Men More Likely than Women to Know Policy Positions and More Likely to Feel they Can Make an Informed Choice for President In this analysis the Annenberg Public Policy Center examines why only one in two Americans (49 percent) feels she or he has learned enough about Al Gore and George W. Bush to make
Low Ratings Do Not Equate to Lack of Interest in Presidential Campaign Despite the fact that over half of all Americans watched only a few minutes or less of the Republican National Convention, the convention increased interest in network and cable news coverage of the presidential campaign and awareness of George W. Bush’s policy positions,
Fifty-five percent of Americans feel they don’t yet know enough about the candidates in the presidential election to make an informed choice, and most don’t know where George W. Bush and Al Gore stand on major policy issues according to new research from the Annenberg 2000 survey released today by the Annenberg Public Policy Center.
At the start of the party conventions much of the public does not know the candidates’ backgrounds and policies.
The 2000 Nominating Campaign: Endorsements, Attacks, and Debates While an endorsement from a politician, newspaper or interest group helped candidates attract voters in the 2000 primaries, endorsements also had a ricochet effect of driving voters to other candidates, according to a new report released from the Annenberg Public Policy Center of the University of Pennsylvania.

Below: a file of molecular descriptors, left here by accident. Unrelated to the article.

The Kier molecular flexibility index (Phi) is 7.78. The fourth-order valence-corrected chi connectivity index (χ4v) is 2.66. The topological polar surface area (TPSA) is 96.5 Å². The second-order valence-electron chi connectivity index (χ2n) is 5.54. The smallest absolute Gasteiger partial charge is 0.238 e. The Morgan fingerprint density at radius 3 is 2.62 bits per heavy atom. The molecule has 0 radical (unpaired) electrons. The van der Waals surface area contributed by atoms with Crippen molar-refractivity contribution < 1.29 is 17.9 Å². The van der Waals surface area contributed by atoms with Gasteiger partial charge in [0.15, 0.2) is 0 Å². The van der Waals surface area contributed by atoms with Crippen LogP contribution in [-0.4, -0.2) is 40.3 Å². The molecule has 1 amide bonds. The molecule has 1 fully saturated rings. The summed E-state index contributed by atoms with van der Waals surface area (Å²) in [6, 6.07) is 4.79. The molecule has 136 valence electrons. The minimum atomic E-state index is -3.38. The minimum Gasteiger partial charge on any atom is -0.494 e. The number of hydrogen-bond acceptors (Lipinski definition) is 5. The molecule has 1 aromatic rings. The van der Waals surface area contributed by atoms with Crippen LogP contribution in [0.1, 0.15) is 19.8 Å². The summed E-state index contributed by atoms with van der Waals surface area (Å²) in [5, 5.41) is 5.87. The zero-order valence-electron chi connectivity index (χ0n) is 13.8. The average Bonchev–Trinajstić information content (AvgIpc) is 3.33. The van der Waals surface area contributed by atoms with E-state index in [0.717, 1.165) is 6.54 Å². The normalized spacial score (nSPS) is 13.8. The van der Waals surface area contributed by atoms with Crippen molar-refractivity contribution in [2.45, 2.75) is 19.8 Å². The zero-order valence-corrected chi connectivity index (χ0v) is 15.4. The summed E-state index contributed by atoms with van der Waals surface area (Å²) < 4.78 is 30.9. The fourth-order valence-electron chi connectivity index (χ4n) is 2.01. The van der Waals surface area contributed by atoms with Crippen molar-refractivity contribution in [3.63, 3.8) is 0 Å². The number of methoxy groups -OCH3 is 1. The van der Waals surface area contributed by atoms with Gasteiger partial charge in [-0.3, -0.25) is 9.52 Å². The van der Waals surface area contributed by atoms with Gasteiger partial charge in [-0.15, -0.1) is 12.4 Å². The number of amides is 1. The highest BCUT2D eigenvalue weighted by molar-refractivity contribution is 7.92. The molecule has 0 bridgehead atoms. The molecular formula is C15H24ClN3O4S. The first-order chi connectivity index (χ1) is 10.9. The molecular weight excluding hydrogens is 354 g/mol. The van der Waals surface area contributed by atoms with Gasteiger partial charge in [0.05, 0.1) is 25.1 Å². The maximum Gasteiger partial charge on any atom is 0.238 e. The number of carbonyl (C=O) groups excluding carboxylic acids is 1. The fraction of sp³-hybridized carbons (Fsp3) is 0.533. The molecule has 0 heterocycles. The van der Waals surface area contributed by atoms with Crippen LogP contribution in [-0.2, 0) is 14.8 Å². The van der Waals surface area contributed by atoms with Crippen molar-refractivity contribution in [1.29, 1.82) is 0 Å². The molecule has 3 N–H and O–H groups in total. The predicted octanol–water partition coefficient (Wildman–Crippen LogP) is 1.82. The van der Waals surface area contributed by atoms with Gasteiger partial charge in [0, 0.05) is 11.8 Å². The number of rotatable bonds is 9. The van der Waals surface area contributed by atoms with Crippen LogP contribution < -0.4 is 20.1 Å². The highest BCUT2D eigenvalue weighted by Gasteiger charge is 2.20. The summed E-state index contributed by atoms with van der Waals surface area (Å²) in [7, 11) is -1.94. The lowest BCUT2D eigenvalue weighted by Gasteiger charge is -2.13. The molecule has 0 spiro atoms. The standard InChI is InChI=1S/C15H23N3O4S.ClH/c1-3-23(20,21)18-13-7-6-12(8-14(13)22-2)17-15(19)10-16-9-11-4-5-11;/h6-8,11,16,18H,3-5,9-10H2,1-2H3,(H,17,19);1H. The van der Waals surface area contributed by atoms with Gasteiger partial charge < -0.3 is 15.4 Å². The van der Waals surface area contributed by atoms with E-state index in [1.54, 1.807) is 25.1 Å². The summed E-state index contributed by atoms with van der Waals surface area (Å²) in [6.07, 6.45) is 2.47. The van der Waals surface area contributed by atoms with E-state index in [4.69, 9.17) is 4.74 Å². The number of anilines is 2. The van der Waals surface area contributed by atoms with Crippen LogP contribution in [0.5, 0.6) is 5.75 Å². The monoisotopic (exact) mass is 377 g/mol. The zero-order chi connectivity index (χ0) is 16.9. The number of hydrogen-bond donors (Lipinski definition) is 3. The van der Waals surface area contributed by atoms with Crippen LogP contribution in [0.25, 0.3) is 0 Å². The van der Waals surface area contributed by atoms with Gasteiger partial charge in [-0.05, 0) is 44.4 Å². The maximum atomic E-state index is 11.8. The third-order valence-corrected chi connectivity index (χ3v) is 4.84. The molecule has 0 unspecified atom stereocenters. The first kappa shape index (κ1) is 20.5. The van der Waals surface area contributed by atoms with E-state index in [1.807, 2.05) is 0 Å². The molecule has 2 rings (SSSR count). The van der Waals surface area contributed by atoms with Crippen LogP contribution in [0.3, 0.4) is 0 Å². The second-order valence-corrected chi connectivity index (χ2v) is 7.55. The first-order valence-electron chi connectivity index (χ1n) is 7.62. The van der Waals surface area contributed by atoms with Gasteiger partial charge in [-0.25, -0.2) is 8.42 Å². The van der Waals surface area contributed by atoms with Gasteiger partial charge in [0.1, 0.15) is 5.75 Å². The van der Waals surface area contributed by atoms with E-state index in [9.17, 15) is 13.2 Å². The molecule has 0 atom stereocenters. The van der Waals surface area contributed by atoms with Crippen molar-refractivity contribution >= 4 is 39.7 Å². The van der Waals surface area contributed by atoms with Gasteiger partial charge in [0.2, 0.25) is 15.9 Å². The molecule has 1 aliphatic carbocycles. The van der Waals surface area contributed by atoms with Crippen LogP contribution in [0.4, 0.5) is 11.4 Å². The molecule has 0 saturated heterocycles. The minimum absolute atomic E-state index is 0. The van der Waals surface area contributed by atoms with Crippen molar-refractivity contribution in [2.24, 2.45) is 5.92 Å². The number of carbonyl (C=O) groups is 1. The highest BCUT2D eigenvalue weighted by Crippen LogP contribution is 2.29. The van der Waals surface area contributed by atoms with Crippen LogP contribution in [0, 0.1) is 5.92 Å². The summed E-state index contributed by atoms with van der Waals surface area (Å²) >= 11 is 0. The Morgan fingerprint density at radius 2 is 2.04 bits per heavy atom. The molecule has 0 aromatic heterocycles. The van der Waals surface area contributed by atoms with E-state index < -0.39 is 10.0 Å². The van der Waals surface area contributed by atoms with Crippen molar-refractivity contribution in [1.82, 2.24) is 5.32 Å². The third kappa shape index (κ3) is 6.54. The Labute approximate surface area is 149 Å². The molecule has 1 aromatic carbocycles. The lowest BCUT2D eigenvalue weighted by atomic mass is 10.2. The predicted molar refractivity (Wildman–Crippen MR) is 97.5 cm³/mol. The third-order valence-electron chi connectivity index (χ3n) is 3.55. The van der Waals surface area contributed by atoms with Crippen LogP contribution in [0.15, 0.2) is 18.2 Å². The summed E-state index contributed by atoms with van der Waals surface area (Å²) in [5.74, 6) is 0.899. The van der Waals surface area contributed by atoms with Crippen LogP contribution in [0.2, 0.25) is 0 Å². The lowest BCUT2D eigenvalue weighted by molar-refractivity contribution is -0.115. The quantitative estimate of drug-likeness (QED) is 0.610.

The issue agendas of the candidates varied both within parties and between parties. The Republican candidates were more likely to focus on attacking Gore than Gore or Bradley were to concentrate on attacking the Republicans or Bush.
This report examines how the Telecommunications Act of 1996 created a highly pro-competitive strategic direction for public policy-makers that federal, state regulators, and state legislators appear to be following.
This report compares the 105th Congress to those that preceded it. This report is predicated on the assumption that strong partisanship and civility are not mutually exclusive.
The Minnesota Compact recognizes that improving the quality of public discourse requires a systemic solution involving the public, the press, and politicians.